Growing pains of cheaper imports

Giuseppe Barone, of Zenith Nurseries, near Evesham, grows salads, tomatoes, courgettes and coriander on his 130-acre farm.

Originally from Sicily, Mr Barone emigrated to the UK to be an engineer but set up his farm 20 years ago.

He sells his vegetables to distribution centre Planet Produce, but rising costs of fuels, pesticides and labour, coupled with competition from cheap imports, has made life hard.

The prices of produce have changed little in the past ten years while growing costs have spiralled. Competition from cheaper imports has also impacted on business.

Yet Mr Barone, who runs the farm with his son Franco, is grateful he has a relationship with Planet Produce, which guarantees him an avenue to sell his produce ? something he claims supermarkets cannot always do.

?I am interested in the growing side of things rather than selling, we haven?t got time to sell so we can leave that to Planet Produce. We can agree on a price and it is nice to have that relationship,? he said.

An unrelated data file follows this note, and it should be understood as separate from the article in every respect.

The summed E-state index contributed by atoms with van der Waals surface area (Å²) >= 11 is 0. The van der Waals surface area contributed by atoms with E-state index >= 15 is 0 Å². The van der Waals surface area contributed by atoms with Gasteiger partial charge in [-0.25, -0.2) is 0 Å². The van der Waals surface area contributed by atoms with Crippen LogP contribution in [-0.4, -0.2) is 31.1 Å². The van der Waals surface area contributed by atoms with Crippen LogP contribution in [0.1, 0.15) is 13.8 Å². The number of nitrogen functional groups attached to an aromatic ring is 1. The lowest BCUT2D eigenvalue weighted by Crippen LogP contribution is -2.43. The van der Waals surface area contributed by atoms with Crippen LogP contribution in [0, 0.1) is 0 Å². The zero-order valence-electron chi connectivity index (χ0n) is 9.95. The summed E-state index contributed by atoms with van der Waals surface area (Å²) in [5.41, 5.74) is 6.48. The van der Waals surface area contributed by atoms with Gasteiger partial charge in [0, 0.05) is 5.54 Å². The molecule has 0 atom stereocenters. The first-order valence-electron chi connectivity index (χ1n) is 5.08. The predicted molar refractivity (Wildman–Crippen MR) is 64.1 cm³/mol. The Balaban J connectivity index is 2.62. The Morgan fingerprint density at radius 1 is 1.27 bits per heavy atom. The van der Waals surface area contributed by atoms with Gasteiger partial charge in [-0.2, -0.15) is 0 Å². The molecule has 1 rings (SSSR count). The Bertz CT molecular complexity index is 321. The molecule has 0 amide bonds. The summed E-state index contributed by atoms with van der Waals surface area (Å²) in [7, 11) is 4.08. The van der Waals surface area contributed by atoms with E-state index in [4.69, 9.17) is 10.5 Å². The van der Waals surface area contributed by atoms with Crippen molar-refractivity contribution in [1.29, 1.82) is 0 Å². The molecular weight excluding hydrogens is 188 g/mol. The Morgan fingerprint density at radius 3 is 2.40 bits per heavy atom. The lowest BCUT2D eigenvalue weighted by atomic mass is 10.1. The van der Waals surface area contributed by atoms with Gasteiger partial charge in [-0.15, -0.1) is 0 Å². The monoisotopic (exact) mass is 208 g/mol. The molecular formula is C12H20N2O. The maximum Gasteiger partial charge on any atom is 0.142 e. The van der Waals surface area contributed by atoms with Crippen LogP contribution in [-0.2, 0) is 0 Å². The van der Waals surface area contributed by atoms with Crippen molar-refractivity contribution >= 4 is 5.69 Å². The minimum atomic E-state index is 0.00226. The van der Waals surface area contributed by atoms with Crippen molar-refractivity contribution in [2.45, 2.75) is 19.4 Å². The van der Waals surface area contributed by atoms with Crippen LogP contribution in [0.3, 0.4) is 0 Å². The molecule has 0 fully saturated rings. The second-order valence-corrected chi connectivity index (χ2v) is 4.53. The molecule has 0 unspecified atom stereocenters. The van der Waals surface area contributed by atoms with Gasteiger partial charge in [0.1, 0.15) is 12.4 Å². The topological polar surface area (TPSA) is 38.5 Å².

As well as dealing with rising costs, Mr Barone also has another, more unpredictable obstacle ? the British weather.

?It went too hot and then too cold this year which has affected everybody, not just us.

?Labour has gone up, and the cost of fertiliser has risen by 35 per cent, but there is nothing we can do about it.

?In this country growers are not sticking together, they just try and knife each other in the back. What the French do is get together and demand certain prices and fight for their living.?

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